Reid’s successor as Senate Democratic leader, Chuck Schumer, could hardly be more opposite in style. Schumer’s signature is wearing out his flip phone with constant, solicitous communication. Reid was known for hanging up on people, even his own party’s President. (Even, he told me, his wife.) When I profiled Schumer last year, numerous Democratic senators pointed out the contrast. “You’d walk in to see Harry and say, ‘I’ve got this great idea,’ and Harry would say, ‘No, that’s not a great idea. Next,’” Senator Jon Tester of Montana told me. “Chuck will hear you out and ask questions about it. At times I’m sitting there going, ‘Let’s get a little Harry out here, just drop the hammer.’ But Chuck, you know, he’s made it work.”
Reid stressed to me that he didn’t want to comment on Schumer, because when he was in office he disliked former officials taking potshots from the sidelines. But while Schumer is known as a people pleaser, Reid made clear he believed the key to leadership was the opposite.
“If you’re going to be a good leader, you have to be able to say no,” Reid said. “You can’t say, ‘That’s a great idea, let me think about it.’ What I would try to do is say, you know, nothing’s going to happen. We can’t do that. They want to be on a committee, no, I’ve got too many people ahead of you. And I think people appreciated being able to just come to me and I told them how I thought about it.” The current state of affairs in Congress—which passed trillions of dollars’ worth of new spending last year but has failed to advance many liberals’ cherished priorities—raises the question of which approach is more effective. But Reid’s efforts to break the logjam weren’t all that successful, either.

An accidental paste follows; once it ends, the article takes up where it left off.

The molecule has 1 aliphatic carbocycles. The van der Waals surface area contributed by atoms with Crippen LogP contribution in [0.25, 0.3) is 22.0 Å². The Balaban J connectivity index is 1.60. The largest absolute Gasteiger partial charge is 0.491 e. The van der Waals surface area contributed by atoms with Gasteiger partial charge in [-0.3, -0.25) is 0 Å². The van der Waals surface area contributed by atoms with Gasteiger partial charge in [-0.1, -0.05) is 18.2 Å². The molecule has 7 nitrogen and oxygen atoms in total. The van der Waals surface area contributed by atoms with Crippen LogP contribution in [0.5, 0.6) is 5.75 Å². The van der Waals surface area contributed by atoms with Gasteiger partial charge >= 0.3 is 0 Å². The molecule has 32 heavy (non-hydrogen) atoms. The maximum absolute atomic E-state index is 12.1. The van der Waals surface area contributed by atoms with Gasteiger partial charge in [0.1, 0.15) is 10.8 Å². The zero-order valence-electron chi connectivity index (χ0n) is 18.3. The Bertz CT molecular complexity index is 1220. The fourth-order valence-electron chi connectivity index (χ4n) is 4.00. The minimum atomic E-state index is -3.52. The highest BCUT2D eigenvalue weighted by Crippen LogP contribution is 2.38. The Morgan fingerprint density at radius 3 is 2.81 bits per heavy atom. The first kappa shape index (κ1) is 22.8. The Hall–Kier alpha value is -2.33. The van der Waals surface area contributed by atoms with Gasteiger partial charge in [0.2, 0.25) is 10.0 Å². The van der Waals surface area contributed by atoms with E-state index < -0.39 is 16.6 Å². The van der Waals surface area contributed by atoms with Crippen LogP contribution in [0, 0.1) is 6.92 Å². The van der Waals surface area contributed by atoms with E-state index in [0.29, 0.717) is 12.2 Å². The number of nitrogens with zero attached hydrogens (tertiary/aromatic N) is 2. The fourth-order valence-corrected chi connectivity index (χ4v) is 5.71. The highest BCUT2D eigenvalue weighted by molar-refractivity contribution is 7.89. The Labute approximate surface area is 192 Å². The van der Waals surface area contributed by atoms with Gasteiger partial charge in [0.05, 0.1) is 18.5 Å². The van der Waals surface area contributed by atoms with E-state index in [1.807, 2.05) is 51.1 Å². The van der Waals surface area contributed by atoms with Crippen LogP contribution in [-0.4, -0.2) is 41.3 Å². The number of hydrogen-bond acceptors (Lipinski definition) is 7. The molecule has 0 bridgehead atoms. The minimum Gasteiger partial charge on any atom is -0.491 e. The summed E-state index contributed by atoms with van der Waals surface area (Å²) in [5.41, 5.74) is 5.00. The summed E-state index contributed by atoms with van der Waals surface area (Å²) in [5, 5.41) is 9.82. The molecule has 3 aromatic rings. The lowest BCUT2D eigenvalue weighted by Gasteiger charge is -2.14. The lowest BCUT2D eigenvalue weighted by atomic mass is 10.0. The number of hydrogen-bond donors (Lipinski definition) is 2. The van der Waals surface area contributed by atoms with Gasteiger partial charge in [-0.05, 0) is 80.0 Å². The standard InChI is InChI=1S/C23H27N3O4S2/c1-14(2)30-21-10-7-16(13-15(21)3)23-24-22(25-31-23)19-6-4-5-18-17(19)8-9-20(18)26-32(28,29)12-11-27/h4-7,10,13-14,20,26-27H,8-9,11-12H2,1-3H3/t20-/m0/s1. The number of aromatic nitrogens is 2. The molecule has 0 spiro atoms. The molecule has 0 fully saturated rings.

Reid’s evolving view on the filibuster reflected his political temperament: he believed in incrementalism, but he also believed in change. In one breath, he praised a column by the New York Times’ David Brooks arguing that the revolutionary zeal of the far left threatened to discredit the progressive project; in the next, he refused to romanticize his hometown of Searchlight, saying its residents were “insular” and partly to blame for its decline. “Searchlight has had opportunity after opportunity to create things,” such as wind farms, that would have brought much-needed construction jobs, but killed those initiatives instead. “So, you know, part of it is their own fault. They just want to keep things the way they are.”
Things change, institutions evolve, there will come a time when we will all be gone. I tried to get Reid, one of the most consequential politicians of his era, to meditate on his legacy. But he wasn’t interested. “I’d like to be remembered as somebody that wasn’t driven by the social rules in Washington,” he said. “That I was very protective of my family, spent a lot of time with them, and was good to my family. It’s good enough for me.”